well, i didn't get it. the internship, that is, the one i haven't been talking about lest i jinx it. well, i could have talked about it all i wanted apparently. after waiting for a week and a half, i finally sent an email asking if any decisions had been made. i don't think that was inappropriate, since the internship was to start a week from tomorrow. it was reaching need to know status. well i got a reply email two hours later, and it went like this:

Dear Melissa:

We would like to thank you for your interest in an internship position with The New Press. The quality of the applicants who responded to our posting made the selection process extremely difficult. While we were very impressed with your qualifications, after careful consideration we have chosen a candidate whose prior experience and background fit more closely with our internship program.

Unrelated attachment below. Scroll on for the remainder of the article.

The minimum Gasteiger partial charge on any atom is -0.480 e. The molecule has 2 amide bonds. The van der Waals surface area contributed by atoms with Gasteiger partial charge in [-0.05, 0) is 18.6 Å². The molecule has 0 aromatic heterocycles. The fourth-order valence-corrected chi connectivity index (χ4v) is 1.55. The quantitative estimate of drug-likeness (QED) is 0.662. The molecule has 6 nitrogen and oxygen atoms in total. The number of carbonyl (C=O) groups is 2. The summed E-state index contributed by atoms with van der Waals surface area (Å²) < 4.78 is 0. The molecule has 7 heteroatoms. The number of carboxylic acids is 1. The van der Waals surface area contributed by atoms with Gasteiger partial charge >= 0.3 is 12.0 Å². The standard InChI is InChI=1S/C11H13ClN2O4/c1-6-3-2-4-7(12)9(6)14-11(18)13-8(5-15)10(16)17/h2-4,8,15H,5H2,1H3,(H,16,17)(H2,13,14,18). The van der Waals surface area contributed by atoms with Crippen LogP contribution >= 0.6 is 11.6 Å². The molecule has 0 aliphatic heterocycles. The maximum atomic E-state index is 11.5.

We appreciate the time you have taken to explore an internship possibility with The New Press, and wish you success in your endeavors.

rather form-letter-ish, no? i don't think i would have heard from them at all if i hadn't written. i guess they were just going to wait until the start date of the internship and let me figure it out on my own. a little harsh, says i.

am i disappointed? yes. do i feel like i've been punched in the stomach at least six times? yes. but there's naught to be done about it. i was not chosen, and i have to move on, and do my best not to wonder what i did or did not do to make me not good enough.